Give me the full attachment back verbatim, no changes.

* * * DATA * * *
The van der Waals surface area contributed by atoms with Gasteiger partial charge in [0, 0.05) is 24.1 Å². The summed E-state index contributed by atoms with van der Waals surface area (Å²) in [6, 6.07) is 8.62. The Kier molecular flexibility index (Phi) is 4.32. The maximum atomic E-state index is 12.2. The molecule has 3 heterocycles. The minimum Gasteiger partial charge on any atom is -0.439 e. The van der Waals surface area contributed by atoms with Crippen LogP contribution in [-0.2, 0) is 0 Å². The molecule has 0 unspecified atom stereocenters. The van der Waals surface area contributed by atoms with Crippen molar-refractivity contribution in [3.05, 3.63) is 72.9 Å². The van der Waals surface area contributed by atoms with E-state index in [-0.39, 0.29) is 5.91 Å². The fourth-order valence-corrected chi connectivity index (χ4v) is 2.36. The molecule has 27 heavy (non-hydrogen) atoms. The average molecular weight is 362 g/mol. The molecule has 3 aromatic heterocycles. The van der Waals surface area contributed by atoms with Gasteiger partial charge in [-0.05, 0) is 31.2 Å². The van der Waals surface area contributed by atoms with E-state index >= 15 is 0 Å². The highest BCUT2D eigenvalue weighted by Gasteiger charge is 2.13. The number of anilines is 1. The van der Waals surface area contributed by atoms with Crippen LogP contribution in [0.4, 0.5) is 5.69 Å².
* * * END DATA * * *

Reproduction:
The van der Waals surface area contributed by atoms with Gasteiger partial charge in [0, 0.05) is 24.1 Å². The summed E-state index contributed by atoms with van der Waals surface area (Å²) in [6, 6.07) is 8.62. The Kier molecular flexibility index (Phi) is 4.32. The maximum atomic E-state index is 12.2. The molecule has 3 heterocycles. The minimum Gasteiger partial charge on any atom is -0.439 e. The van der Waals surface area contributed by atoms with Crippen LogP contribution in [-0.2, 0) is 0 Å². The molecule has 0 unspecified atom stereocenters. The van der Waals surface area contributed by atoms with Crippen molar-refractivity contribution in [3.05, 3.63) is 72.9 Å². The van der Waals surface area contributed by atoms with E-state index in [-0.39, 0.29) is 5.91 Å². The fourth-order valence-corrected chi connectivity index (χ4v) is 2.36. The molecule has 27 heavy (non-hydrogen) atoms. The average molecular weight is 362 g/mol. The molecule has 3 aromatic heterocycles. The van der Waals surface area contributed by atoms with Gasteiger partial charge in [-0.05, 0) is 31.2 Å². The van der Waals surface area contributed by atoms with E-state index >= 15 is 0 Å². The highest BCUT2D eigenvalue weighted by Gasteiger charge is 2.13. The number of anilines is 1. The van der Waals surface area contributed by atoms with Crippen LogP contribution in [0.4, 0.5) is 5.69 Å².